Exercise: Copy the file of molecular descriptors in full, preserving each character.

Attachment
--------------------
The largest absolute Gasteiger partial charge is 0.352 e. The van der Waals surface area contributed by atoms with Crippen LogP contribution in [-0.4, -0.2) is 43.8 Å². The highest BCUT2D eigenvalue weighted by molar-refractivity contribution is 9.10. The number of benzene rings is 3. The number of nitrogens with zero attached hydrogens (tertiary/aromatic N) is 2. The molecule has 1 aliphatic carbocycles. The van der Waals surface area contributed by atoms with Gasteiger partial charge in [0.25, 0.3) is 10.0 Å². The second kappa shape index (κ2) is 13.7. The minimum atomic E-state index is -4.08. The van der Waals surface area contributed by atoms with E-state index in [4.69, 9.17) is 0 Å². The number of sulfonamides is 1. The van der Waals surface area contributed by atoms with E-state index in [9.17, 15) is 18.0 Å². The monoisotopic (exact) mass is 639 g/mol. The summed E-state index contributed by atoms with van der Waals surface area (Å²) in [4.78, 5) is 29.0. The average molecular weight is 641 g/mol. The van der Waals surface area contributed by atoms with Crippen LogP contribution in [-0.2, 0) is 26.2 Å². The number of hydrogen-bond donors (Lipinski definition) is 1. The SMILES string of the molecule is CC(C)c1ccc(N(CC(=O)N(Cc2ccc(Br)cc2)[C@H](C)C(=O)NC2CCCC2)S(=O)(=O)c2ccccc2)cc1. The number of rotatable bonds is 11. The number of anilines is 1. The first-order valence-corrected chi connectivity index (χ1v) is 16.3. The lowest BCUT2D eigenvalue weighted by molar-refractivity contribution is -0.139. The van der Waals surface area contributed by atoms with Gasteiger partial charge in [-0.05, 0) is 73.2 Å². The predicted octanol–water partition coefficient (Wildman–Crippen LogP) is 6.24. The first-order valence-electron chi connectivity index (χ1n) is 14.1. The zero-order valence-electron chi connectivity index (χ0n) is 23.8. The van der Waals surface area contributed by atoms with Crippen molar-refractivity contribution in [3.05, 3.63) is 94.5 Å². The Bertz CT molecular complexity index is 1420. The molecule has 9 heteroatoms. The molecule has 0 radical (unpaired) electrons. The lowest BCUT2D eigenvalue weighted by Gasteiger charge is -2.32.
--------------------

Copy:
The largest absolute Gasteiger partial charge is 0.352 e. The van der Waals surface area contributed by atoms with Crippen LogP contribution in [-0.4, -0.2) is 43.8 Å². The highest BCUT2D eigenvalue weighted by molar-refractivity contribution is 9.10. The number of benzene rings is 3. The number of nitrogens with zero attached hydrogens (tertiary/aromatic N) is 2. The molecule has 1 aliphatic carbocycles. The van der Waals surface area contributed by atoms with Gasteiger partial charge in [0.25, 0.3) is 10.0 Å². The second kappa shape index (κ2) is 13.7. The minimum atomic E-state index is -4.08. The van der Waals surface area contributed by atoms with E-state index in [4.69, 9.17) is 0 Å². The number of sulfonamides is 1. The van der Waals surface area contributed by atoms with E-state index in [9.17, 15) is 18.0 Å². The monoisotopic (exact) mass is 639 g/mol. The summed E-state index contributed by atoms with van der Waals surface area (Å²) in [4.78, 5) is 29.0. The average molecular weight is 641 g/mol. The van der Waals surface area contributed by atoms with Crippen LogP contribution in [-0.2, 0) is 26.2 Å². The number of hydrogen-bond donors (Lipinski definition) is 1. The SMILES string of the molecule is CC(C)c1ccc(N(CC(=O)N(Cc2ccc(Br)cc2)[C@H](C)C(=O)NC2CCCC2)S(=O)(=O)c2ccccc2)cc1. The number of rotatable bonds is 11. The number of anilines is 1. The first-order valence-corrected chi connectivity index (χ1v) is 16.3. The lowest BCUT2D eigenvalue weighted by molar-refractivity contribution is -0.139. The van der Waals surface area contributed by atoms with Gasteiger partial charge in [-0.05, 0) is 73.2 Å². The predicted octanol–water partition coefficient (Wildman–Crippen LogP) is 6.24. The first-order valence-electron chi connectivity index (χ1n) is 14.1. The zero-order valence-electron chi connectivity index (χ0n) is 23.8. The van der Waals surface area contributed by atoms with Crippen molar-refractivity contribution in [3.05, 3.63) is 94.5 Å². The Bertz CT molecular complexity index is 1420. The molecule has 9 heteroatoms. The molecule has 0 radical (unpaired) electrons. The lowest BCUT2D eigenvalue weighted by Gasteiger charge is -2.32.